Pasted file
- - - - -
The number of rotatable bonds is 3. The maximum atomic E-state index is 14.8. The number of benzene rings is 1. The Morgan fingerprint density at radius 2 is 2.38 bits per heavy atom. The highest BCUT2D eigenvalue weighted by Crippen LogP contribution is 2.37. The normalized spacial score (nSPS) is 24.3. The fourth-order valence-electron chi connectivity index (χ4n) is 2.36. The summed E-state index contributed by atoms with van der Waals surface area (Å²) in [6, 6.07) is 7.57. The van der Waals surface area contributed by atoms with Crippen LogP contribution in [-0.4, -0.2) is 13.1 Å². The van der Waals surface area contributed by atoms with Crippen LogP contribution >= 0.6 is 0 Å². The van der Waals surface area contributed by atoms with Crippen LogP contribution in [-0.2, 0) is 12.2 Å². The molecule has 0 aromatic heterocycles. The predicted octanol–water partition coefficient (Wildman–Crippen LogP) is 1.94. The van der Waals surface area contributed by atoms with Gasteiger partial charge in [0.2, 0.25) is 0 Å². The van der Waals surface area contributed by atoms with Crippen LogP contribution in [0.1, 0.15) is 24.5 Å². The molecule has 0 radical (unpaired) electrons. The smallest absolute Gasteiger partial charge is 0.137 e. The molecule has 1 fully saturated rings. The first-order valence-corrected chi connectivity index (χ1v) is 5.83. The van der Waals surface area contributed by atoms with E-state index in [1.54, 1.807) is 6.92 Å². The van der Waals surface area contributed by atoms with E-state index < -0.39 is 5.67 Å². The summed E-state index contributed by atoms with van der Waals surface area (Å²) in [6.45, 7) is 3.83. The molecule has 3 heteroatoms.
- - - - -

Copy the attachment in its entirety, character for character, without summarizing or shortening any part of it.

The number of rotatable bonds is 3. The maximum atomic E-state index is 14.8. The number of benzene rings is 1. The Morgan fingerprint density at radius 2 is 2.38 bits per heavy atom. The highest BCUT2D eigenvalue weighted by Crippen LogP contribution is 2.37. The normalized spacial score (nSPS) is 24.3. The fourth-order valence-electron chi connectivity index (χ4n) is 2.36. The summed E-state index contributed by atoms with van der Waals surface area (Å²) in [6, 6.07) is 7.57. The van der Waals surface area contributed by atoms with Crippen LogP contribution in [-0.4, -0.2) is 13.1 Å². The van der Waals surface area contributed by atoms with Crippen LogP contribution >= 0.6 is 0 Å². The van der Waals surface area contributed by atoms with Crippen LogP contribution in [-0.2, 0) is 12.2 Å². The molecule has 0 aromatic heterocycles. The predicted octanol–water partition coefficient (Wildman–Crippen LogP) is 1.94. The van der Waals surface area contributed by atoms with Gasteiger partial charge in [0.2, 0.25) is 0 Å². The van der Waals surface area contributed by atoms with Crippen LogP contribution in [0.1, 0.15) is 24.5 Å². The molecule has 0 radical (unpaired) electrons. The smallest absolute Gasteiger partial charge is 0.137 e. The molecule has 1 fully saturated rings. The first-order valence-corrected chi connectivity index (χ1v) is 5.83. The van der Waals surface area contributed by atoms with E-state index in [1.54, 1.807) is 6.92 Å². The van der Waals surface area contributed by atoms with E-state index < -0.39 is 5.67 Å². The summed E-state index contributed by atoms with van der Waals surface area (Å²) in [6.45, 7) is 3.83. The molecule has 3 heteroatoms.